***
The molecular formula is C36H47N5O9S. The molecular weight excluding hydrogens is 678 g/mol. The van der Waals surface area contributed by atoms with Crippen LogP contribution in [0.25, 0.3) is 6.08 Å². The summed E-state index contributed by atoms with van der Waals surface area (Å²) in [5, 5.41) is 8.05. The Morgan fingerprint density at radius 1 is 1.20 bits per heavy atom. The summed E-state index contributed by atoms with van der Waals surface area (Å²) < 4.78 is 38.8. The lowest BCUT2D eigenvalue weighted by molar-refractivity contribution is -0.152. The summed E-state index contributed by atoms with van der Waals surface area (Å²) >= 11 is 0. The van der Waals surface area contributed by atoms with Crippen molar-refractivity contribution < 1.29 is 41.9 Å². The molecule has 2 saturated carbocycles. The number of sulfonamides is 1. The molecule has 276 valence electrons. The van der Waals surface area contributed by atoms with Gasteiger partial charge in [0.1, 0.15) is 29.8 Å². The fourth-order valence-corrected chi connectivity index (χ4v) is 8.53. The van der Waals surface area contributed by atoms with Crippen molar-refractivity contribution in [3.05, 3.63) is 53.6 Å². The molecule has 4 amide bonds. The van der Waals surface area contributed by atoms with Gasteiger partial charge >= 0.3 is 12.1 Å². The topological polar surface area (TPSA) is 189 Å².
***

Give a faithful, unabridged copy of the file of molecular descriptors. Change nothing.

The molecular formula is C36H47N5O9S. The molecular weight excluding hydrogens is 678 g/mol. The van der Waals surface area contributed by atoms with Crippen LogP contribution in [0.25, 0.3) is 6.08 Å². The summed E-state index contributed by atoms with van der Waals surface area (Å²) in [5, 5.41) is 8.05. The Morgan fingerprint density at radius 1 is 1.20 bits per heavy atom. The summed E-state index contributed by atoms with van der Waals surface area (Å²) < 4.78 is 38.8. The lowest BCUT2D eigenvalue weighted by molar-refractivity contribution is -0.152. The summed E-state index contributed by atoms with van der Waals surface area (Å²) >= 11 is 0. The van der Waals surface area contributed by atoms with Crippen molar-refractivity contribution < 1.29 is 41.9 Å². The molecule has 2 saturated carbocycles. The number of sulfonamides is 1. The molecule has 276 valence electrons. The van der Waals surface area contributed by atoms with Gasteiger partial charge in [0.1, 0.15) is 29.8 Å². The fourth-order valence-corrected chi connectivity index (χ4v) is 8.53. The van der Waals surface area contributed by atoms with Crippen molar-refractivity contribution in [3.05, 3.63) is 53.6 Å². The molecule has 4 amide bonds. The van der Waals surface area contributed by atoms with Gasteiger partial charge >= 0.3 is 12.1 Å². The topological polar surface area (TPSA) is 189 Å².